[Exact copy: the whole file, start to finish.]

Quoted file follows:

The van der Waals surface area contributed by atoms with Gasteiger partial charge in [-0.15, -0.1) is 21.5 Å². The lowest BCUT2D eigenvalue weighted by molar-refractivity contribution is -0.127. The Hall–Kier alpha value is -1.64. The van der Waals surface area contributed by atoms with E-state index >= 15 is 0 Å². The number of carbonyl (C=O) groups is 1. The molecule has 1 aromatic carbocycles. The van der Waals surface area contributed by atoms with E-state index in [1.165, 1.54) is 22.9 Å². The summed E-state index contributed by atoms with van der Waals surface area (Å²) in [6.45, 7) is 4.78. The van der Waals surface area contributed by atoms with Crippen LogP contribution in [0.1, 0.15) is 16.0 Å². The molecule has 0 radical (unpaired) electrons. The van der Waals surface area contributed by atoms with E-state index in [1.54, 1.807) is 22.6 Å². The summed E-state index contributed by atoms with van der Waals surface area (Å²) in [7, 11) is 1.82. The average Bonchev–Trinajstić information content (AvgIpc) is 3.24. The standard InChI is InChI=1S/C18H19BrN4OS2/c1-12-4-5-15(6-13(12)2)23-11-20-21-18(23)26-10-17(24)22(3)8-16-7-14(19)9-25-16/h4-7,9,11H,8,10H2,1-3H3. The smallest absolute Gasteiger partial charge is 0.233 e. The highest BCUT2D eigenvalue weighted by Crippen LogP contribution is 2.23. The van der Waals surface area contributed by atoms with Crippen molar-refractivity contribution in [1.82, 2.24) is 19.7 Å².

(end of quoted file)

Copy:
The van der Waals surface area contributed by atoms with Gasteiger partial charge in [-0.15, -0.1) is 21.5 Å². The lowest BCUT2D eigenvalue weighted by molar-refractivity contribution is -0.127. The Hall–Kier alpha value is -1.64. The van der Waals surface area contributed by atoms with E-state index >= 15 is 0 Å². The number of carbonyl (C=O) groups is 1. The molecule has 1 aromatic carbocycles. The van der Waals surface area contributed by atoms with E-state index in [1.165, 1.54) is 22.9 Å². The summed E-state index contributed by atoms with van der Waals surface area (Å²) in [6.45, 7) is 4.78. The van der Waals surface area contributed by atoms with Crippen LogP contribution in [0.1, 0.15) is 16.0 Å². The molecule has 0 radical (unpaired) electrons. The van der Waals surface area contributed by atoms with E-state index in [1.54, 1.807) is 22.6 Å². The summed E-state index contributed by atoms with van der Waals surface area (Å²) in [7, 11) is 1.82. The average Bonchev–Trinajstić information content (AvgIpc) is 3.24. The standard InChI is InChI=1S/C18H19BrN4OS2/c1-12-4-5-15(6-13(12)2)23-11-20-21-18(23)26-10-17(24)22(3)8-16-7-14(19)9-25-16/h4-7,9,11H,8,10H2,1-3H3. The smallest absolute Gasteiger partial charge is 0.233 e. The highest BCUT2D eigenvalue weighted by Crippen LogP contribution is 2.23. The van der Waals surface area contributed by atoms with Crippen molar-refractivity contribution in [1.82, 2.24) is 19.7 Å².